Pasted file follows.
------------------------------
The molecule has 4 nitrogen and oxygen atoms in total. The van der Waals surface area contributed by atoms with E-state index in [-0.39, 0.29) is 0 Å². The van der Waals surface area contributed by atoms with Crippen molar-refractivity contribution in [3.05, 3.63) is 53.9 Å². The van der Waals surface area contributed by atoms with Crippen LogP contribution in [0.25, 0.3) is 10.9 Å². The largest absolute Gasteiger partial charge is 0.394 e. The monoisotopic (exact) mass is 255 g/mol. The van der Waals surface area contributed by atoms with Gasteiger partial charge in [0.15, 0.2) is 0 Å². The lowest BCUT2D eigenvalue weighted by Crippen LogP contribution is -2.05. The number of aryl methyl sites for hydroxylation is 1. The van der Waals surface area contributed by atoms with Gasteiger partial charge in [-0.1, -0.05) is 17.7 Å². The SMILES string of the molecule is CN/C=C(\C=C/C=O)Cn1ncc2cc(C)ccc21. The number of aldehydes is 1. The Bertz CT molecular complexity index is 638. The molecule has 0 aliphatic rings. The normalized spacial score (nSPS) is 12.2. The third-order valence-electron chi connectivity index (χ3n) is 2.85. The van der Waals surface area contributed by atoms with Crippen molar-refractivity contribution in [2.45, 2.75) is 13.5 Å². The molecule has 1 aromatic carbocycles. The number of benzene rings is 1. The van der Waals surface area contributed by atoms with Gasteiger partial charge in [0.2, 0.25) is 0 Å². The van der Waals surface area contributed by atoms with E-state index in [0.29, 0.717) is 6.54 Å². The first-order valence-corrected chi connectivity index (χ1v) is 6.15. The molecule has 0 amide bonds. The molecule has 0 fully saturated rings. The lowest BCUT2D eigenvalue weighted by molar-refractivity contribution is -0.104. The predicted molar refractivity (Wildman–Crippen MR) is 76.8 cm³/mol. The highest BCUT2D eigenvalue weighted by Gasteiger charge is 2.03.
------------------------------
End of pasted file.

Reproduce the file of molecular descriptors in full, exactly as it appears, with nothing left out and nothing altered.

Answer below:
The molecule has 4 nitrogen and oxygen atoms in total. The van der Waals surface area contributed by atoms with E-state index in [-0.39, 0.29) is 0 Å². The van der Waals surface area contributed by atoms with Crippen molar-refractivity contribution in [3.05, 3.63) is 53.9 Å². The van der Waals surface area contributed by atoms with Crippen LogP contribution in [0.25, 0.3) is 10.9 Å². The largest absolute Gasteiger partial charge is 0.394 e. The monoisotopic (exact) mass is 255 g/mol. The van der Waals surface area contributed by atoms with Gasteiger partial charge in [0.15, 0.2) is 0 Å². The lowest BCUT2D eigenvalue weighted by Crippen LogP contribution is -2.05. The number of aryl methyl sites for hydroxylation is 1. The van der Waals surface area contributed by atoms with Gasteiger partial charge in [-0.1, -0.05) is 17.7 Å². The SMILES string of the molecule is CN/C=C(\C=C/C=O)Cn1ncc2cc(C)ccc21. The number of aldehydes is 1. The Bertz CT molecular complexity index is 638. The molecule has 0 aliphatic rings. The normalized spacial score (nSPS) is 12.2. The third-order valence-electron chi connectivity index (χ3n) is 2.85. The van der Waals surface area contributed by atoms with Crippen molar-refractivity contribution in [2.45, 2.75) is 13.5 Å². The molecule has 1 aromatic carbocycles. The number of benzene rings is 1. The van der Waals surface area contributed by atoms with Gasteiger partial charge in [0.2, 0.25) is 0 Å². The van der Waals surface area contributed by atoms with E-state index in [0.29, 0.717) is 6.54 Å². The first-order valence-corrected chi connectivity index (χ1v) is 6.15. The molecule has 0 amide bonds. The molecule has 0 fully saturated rings. The lowest BCUT2D eigenvalue weighted by molar-refractivity contribution is -0.104. The predicted molar refractivity (Wildman–Crippen MR) is 76.8 cm³/mol. The highest BCUT2D eigenvalue weighted by Gasteiger charge is 2.03.